11. Not every pet owner will be able to do — or want to do — everything for their pet. Everyone has a certain budget, so while I know what the best medicine is, sometimes you have to decide what’s best when you’re given a set price. For example, we see inflammatory bowel disease in older cats pretty often. If we suspect it’s that, we start with blood work or ultrasounds, which aren’t too expensive. From there, really the only way to confirm the diagnosis would be to send them for a biopsy. That’s fairly invasive and expensive, and the majority of my clients draw the line there. I would love to have the biopsy results to know what I suspect I’m treating, but if they can’t do that or they’re not willing to do that, we give them other options.
12. Preventive medicine is just as important for your pet as it is for you. It’s very easy to give pets their yearly vaccine and send them on their way until they’re due for their next vaccine or a crisis happens. But if you take the time to ask those extra questions, to dig a little deeper into their medical history, or you spend that extra time to educate the owner about proper nutrition or lifestyle, it can have such an impact. If you can do preventative things early on like a diet change, you can increase quality of life for the pet and for the owner.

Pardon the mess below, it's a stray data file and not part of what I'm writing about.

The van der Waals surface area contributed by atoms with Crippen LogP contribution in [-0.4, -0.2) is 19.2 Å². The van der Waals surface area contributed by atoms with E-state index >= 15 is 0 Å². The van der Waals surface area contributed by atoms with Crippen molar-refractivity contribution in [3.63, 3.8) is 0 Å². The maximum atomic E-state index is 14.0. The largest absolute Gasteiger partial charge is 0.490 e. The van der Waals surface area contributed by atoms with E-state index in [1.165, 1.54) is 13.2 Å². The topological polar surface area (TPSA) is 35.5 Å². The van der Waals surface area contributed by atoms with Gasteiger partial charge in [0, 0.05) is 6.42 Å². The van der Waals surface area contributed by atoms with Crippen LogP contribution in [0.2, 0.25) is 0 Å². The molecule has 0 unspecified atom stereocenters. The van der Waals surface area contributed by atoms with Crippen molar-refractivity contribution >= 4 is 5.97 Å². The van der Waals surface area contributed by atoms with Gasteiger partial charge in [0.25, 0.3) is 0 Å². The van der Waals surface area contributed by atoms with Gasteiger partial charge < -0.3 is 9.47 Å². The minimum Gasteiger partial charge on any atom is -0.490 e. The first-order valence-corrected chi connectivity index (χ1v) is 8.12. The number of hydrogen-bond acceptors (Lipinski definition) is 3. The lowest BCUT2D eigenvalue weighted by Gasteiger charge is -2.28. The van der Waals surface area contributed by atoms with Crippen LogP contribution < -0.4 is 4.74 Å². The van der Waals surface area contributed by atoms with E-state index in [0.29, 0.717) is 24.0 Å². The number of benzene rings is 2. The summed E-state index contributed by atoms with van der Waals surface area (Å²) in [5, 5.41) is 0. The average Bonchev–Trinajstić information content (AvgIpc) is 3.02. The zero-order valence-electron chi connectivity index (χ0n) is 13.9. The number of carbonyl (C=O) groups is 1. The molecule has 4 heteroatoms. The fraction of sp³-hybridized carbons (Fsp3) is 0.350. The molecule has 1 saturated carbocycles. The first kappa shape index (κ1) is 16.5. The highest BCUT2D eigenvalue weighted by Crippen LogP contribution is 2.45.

13. You’ll be there for the pet from the beginning to the end, and you’ll be there for the owner beyond that. One of the reasons I absolutely love being a general practitioner is that you can meet people when they come in that first day with their new puppy. You’re part of that excitement, you’re part of educating them on how to best take care of that puppy, and you’re seeing them every month for a while, and then every year, and then it reaches a point where that animal starts getting elderly and you help them through that with senior care for their pet. And then at the very end, you help them to have a very peaceful, dignified end of life, if that means euthanasia or something else. I get incredibly bonded to not only our patients but also the owners. You get to know them and their family and what’s going on in their lives. One of the most rewarding parts of the job is that you really form a bond because you’re seeing them so often. The majority of our patients, even after they lose their pet, come in two months later with their next pet.